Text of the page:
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Bank of America, N.A., et al. v. Babcock, et al. (Lawyers Weekly No. 10-176-14)

NOTICE:  All slip opinions and orders are subject to formal revision and are superseded by the advance sheets and bound volumes of the Official Reports.  If you find a typographical error or other formal error, please notify the Reporter of Decisions, Supreme Judicial Court, John Adams Courthouse, 1 Pemberton Square, Suite 2500, Boston, MA, 02108-1750; (617) 557-1030; SJCReporter@sjc.state.ma.us   SJC-11651   BANK OF AMERICA, N.A. & another,[1] trustees,[2]  vs. VICTORIA BABCOCK & others.[3] October 28, 2014. Trust, Taxation.  Taxation, Marital deduction.  Practice, Civil, Declaratory proceeding.      The trustees of the Indenture of Trust of Hollis W. Plimpton, Jr., dated June 24, 1964, as amended, also known as the Hollis W. Plimpton, Jr. Family Trust (trust), filed a complaint in the county court, pursuant to G. L. c. 231A, seeking a declaration that the trust as drafted correctly expresses the intent of Hollis W. Plimpton, Jr. (settlor) that his estate be eligible to obtain the optimal benefit of allowable Federal and State estate tax marital deductions.[4]  Alternatively, the trustees seek an order rewording a portion of the trust to ensure that it accomplishes the settlor’s intent, pursuant to G. L. c. 215, § 6.  A single justice of this court reserved and reported the case to the full court.   Litigants have sought reformation of trusts, and judicial declarations of rights in will and trust cases, from this court in a variety of situations under the Bosch rubric.  See Commissioner of Internal Revenue v. Estate of Bosch, 387 U.S. 456 (1967).  The cases raise issues of State law, which the parties have asked us to resolve because of their Federal tax implications.  See Walker v. Walker, 433 Mass. 581, 582 (2001); Kirchick v. Guerry, 429 Mass. 215, 217 (1999) (court decides State law issues in Bosch cases, not Federal law issues).  “We have decided [such] cases . . . not only when the parties have been actively engaged in disputes with the Internal Revenue Service, but also, on occasion, when the parties have sought decisions that would enable them to plan their estates correctly and to prepare effectively for future tax consequences.”  Walker v. Walker, supra at 582-583 (2001).  See Shawmut Bank, N.A. v. Buckley, 422 Mass. 706, 709-710 (1996); Billings v. Fowler, 361 Mass. 230, 233-234 (1972).  In the latter category, our cases have involved situations where there is a clear mistake in the drafting or some real uncertainty about the meaning of an instrument that would lead inevitably to adverse tax consequences in the future.  See, e.g., Hillman v. Hillman, 433 Mass. 590 (2001).  See also Linehan v. Linehan, 453 Mass. 1017, 1018 (2009), and cases cited.   These features are noticeably absent from the case before us.  There is […]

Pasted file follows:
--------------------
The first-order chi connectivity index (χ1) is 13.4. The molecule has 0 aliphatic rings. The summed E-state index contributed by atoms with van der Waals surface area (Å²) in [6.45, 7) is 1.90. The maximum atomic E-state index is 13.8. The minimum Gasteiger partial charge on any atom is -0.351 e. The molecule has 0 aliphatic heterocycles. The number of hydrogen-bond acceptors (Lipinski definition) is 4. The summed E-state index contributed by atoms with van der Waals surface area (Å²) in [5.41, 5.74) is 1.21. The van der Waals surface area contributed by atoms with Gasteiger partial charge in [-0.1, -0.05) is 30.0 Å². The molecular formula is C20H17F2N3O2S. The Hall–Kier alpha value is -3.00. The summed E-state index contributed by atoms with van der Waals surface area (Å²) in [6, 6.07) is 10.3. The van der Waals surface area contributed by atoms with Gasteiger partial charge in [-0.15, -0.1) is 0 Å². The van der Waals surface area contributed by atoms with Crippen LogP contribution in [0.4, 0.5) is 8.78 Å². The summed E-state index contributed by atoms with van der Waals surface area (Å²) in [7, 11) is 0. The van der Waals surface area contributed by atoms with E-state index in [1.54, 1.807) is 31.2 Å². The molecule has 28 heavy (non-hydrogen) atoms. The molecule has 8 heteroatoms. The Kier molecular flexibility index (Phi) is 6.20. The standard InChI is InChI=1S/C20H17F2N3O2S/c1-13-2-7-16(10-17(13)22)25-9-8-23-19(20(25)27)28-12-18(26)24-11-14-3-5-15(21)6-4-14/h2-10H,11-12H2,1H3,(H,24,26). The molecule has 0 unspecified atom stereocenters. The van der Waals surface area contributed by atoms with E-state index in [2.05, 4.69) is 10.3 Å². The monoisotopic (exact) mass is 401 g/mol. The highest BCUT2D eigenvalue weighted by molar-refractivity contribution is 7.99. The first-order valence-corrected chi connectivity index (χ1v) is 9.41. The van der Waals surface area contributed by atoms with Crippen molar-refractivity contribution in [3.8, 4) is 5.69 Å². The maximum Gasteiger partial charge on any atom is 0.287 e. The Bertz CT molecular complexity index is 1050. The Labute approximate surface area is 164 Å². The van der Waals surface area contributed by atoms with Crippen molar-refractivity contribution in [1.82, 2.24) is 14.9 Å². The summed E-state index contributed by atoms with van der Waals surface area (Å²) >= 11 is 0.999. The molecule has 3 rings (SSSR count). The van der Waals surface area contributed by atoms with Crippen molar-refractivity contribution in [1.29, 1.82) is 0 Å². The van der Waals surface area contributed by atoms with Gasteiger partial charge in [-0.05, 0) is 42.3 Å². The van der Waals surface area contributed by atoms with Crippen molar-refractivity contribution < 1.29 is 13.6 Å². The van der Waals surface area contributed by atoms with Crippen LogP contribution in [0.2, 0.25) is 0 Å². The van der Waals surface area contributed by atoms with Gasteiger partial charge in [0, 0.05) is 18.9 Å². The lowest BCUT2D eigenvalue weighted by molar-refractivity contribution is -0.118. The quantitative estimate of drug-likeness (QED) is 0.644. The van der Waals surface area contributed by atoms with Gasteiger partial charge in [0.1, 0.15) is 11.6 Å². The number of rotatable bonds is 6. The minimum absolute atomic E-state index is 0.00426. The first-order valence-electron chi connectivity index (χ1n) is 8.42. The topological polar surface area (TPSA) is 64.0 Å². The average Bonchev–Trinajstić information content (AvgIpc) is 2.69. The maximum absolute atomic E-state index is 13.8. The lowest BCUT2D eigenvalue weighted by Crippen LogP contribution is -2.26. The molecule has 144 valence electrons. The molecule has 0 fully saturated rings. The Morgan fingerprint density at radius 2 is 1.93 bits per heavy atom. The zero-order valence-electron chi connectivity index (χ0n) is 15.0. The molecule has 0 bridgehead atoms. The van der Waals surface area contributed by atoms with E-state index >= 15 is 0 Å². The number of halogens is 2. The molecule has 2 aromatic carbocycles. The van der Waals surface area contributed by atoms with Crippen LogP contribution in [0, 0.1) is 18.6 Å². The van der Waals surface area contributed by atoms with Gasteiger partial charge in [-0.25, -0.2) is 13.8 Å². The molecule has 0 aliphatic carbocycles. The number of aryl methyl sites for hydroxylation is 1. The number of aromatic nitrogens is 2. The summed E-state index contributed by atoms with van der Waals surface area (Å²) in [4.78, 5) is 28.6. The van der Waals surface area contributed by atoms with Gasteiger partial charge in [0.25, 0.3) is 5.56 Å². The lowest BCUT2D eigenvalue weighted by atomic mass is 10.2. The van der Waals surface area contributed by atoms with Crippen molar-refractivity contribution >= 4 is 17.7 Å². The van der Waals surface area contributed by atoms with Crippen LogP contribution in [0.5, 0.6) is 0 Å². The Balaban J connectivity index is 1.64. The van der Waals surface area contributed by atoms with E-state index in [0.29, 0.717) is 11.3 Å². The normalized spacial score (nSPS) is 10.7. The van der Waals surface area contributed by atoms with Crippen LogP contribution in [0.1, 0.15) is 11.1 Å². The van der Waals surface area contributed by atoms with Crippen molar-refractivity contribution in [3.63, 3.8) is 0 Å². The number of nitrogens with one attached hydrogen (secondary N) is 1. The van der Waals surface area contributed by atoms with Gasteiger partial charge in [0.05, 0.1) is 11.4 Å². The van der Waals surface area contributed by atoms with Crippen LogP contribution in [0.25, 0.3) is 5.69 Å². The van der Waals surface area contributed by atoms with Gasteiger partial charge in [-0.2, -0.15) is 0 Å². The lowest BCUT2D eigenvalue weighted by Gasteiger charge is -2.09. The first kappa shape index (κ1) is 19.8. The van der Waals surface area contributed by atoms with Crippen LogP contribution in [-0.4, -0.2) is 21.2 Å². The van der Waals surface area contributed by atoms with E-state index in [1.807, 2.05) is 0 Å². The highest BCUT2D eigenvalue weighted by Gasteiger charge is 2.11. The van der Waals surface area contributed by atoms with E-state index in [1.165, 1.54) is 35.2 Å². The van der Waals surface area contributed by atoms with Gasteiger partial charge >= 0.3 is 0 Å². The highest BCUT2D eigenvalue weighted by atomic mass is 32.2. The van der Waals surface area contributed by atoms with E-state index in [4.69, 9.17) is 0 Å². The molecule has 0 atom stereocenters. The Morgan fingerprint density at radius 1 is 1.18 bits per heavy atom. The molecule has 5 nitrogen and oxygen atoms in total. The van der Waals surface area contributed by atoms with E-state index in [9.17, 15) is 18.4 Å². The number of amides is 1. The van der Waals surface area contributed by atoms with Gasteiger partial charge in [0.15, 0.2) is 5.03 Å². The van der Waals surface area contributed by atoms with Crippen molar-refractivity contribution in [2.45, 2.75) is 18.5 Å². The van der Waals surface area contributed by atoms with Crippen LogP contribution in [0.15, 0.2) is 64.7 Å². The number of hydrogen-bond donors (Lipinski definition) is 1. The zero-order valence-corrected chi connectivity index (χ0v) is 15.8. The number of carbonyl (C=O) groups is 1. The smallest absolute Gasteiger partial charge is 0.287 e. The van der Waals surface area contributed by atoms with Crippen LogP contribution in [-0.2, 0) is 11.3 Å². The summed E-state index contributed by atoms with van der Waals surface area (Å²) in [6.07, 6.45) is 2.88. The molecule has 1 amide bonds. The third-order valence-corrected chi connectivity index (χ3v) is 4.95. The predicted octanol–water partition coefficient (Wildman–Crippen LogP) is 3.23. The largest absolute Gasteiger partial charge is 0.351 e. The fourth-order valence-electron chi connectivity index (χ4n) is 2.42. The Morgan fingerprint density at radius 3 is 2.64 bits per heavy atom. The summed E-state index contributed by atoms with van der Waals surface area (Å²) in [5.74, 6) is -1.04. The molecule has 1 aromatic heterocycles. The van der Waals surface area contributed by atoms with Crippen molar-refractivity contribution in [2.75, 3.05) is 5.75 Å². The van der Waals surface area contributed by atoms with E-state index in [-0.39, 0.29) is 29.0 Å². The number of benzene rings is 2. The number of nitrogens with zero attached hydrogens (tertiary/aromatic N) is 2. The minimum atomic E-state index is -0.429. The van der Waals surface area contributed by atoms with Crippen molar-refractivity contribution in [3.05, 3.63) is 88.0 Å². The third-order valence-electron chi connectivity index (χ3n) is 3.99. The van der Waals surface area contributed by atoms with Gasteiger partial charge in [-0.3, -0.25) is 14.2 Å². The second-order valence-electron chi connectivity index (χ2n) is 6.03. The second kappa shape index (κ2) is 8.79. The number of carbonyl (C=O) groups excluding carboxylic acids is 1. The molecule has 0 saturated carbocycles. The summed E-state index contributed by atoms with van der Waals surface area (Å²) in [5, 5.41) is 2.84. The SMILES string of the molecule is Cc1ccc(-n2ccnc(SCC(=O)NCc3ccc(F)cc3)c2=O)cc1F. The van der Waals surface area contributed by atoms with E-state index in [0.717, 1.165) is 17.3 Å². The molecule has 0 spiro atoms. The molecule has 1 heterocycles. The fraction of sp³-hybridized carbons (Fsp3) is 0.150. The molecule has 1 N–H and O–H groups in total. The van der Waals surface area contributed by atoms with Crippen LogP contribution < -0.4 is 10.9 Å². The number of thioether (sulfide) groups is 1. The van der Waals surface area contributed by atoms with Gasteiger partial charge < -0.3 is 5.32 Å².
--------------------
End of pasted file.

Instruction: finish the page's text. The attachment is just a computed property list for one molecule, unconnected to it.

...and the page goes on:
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Posted by Massachusetts Legal Resources - October 29, 2014 at 2:25 am

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